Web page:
Welcoming Those on the Margins: Sinners

What are the parameters in your church before someone could say they have a sense of belonging in your body? Must they be fully aligned to your statement of faith, go through a class or two, and live in such a way that their sin would be buried deep enough below the surface of their life that even the most religious amongst us would give a hearty thumbs up?

Or, are people truly free to come as they are? Are they free to bring their questions and brokenness, and stumble through what it means to follow Jesus, gathered with the community of faith in your local church?

At the core, the question is: Will your church accept the worst sinners amongst them into church community and help them experience the love of Jesus?

 

An Ancient Way of Evangelism

This is the question that faced our old friend Saint Patrick and his followers as they sought to evangelize the barbarians of Ireland with the Good News of Jesus. They did so, not by demanding conversion before the barbarians could join community, but by creating safe and welcoming communes where people could come and live amongst God’s people.

Because of that hospitality, they saw many of those who were once welcomed as enemies of God became friends of God through faith in Jesus. In his book The Celtic Way of Evangelism, George Hunter writes, “There is no shortcut to understanding the people. When you understand the people, you often know what to say and do and how. When the people know that the Christians understand them, they infer that maybe Christianity’s High God understands them too.”

I think for us, we too might benefit from seeking to understand those who come from the margins of sin. In doing so, we might be the first people in a long time to reach towards them rather than turning away from them.

 

Cultural Implications

This week our church dumpster is full of tarot cards, occult worship items, and a ouija board — items we happily received into the trash out of the closet of a young lady who recently began attending our church. What a beautiful testimony of the work of God in leading people from darkness to light.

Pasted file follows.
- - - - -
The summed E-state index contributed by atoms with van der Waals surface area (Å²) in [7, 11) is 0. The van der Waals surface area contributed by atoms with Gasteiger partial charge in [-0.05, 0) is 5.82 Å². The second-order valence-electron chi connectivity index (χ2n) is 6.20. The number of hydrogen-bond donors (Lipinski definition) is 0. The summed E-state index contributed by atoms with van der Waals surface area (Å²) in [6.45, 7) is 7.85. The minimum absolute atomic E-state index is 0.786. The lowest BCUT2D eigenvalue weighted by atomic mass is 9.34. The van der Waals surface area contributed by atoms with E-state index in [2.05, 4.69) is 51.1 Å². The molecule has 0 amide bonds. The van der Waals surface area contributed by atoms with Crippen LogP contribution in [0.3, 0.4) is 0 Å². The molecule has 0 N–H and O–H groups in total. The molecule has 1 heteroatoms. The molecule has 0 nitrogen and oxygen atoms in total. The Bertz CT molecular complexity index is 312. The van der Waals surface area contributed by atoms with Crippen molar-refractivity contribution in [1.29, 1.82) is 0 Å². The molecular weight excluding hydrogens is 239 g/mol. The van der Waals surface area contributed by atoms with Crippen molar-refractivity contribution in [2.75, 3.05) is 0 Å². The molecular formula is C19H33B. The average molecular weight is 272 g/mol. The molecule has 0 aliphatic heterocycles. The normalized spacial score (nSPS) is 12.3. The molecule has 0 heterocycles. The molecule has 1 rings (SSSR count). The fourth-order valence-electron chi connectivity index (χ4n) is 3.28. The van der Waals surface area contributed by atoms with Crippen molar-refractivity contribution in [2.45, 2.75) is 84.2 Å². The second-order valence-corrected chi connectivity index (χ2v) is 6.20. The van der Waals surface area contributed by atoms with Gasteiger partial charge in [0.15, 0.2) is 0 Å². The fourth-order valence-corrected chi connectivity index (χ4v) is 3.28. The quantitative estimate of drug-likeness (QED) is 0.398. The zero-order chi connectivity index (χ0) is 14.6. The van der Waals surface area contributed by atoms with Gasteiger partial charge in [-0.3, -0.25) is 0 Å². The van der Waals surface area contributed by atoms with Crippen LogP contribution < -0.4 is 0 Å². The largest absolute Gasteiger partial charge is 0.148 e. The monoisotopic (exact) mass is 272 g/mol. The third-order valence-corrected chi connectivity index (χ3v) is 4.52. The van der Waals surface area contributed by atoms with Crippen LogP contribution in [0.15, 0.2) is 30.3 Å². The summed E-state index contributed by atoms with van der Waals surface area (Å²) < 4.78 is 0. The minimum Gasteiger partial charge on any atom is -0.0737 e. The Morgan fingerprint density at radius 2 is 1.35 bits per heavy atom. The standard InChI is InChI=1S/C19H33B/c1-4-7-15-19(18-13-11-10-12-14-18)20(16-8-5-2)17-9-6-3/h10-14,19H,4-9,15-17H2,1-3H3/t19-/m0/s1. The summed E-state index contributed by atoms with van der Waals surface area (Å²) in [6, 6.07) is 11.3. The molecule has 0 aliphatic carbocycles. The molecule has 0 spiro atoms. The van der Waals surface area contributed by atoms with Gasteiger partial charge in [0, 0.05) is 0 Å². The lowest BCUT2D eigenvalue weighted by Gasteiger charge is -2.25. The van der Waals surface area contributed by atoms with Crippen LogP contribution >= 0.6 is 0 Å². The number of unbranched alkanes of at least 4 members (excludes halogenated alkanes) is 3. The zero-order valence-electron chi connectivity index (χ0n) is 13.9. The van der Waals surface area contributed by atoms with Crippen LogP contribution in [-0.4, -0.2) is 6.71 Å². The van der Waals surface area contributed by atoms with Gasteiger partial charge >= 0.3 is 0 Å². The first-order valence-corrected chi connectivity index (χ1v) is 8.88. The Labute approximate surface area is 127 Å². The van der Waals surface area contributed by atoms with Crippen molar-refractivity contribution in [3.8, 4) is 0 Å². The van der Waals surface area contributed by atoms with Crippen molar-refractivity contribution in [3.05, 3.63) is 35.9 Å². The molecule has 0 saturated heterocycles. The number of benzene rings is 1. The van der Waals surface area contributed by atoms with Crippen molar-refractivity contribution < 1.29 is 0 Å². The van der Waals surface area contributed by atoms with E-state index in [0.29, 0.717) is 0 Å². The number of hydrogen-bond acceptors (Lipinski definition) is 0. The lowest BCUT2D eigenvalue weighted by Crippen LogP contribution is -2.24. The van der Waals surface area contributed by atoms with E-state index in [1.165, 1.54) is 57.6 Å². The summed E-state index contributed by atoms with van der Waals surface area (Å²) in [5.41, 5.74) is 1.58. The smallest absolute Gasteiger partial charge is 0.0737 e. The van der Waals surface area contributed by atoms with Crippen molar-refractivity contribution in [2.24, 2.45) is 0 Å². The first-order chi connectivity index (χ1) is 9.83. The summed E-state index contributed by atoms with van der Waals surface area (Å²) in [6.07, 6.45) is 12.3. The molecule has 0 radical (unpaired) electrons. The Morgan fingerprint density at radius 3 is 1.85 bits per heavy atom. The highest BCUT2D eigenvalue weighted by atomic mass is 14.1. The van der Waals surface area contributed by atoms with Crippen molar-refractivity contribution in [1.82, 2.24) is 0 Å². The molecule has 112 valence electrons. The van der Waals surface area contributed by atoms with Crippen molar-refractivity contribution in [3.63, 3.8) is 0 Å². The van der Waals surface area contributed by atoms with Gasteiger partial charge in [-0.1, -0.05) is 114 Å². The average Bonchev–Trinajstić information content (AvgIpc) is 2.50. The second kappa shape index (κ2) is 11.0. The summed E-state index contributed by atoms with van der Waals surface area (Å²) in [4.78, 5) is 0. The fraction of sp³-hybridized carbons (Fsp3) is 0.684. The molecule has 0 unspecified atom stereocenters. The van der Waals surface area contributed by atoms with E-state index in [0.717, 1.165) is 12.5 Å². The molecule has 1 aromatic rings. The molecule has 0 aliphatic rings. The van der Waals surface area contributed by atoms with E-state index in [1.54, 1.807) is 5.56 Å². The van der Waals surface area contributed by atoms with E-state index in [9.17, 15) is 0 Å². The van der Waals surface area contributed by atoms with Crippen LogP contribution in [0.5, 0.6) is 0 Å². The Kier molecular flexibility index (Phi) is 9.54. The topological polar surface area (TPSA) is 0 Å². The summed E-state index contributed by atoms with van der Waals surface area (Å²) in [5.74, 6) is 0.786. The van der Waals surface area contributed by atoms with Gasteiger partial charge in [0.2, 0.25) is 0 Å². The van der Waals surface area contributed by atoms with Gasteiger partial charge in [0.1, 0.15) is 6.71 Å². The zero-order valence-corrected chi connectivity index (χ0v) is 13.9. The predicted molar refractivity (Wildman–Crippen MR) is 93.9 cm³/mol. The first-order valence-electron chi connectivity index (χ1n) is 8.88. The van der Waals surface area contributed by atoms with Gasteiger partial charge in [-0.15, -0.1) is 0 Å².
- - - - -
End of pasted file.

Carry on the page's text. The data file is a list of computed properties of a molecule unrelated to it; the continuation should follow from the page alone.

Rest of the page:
I remember the day I threw away my pornography. I was feeling the weight of the Holy Spirit’s conviction around not just having porn, but enjoying it. It was a mighty day of freedom for me when I realized pornography would not lead to life but to misery. I happily told my pastors what the Lord had led me to and they celebrated with me. Paul encourages Timothy to not let his growth as a follower of Jesus be only a private thing “so that all may see your progress” (1 Tim 4:15).

We must create church cultures where “progress” in Christ is celebrated and embraced as the Lord draws those far from him to him and transforms them in the same ways he transformed us.

 

Mitigate Risk, But Still Take a Risk

What if it all goes sideways? And I know this is not some metaphorical sideways. There could be real damage done to people if we welcome those on the margins and they commit evil to God’s people.

There are things we should do to mitigate risk: create and enforce policies to keep ex-abusers away from the vulnerable, have a security team trained and ready to act if someone is unstable, protect the sheep from wolves, but never at the expense of creating a place for those who desperately need the Good News. It is the very mission of Christ to gather the sin-sick to himself and bring them healing and new life.

“Those who are well have no need of a physician, but those who are sick. I have not come to call the righteous but sinners to repentance.” – Luke 5:31-32

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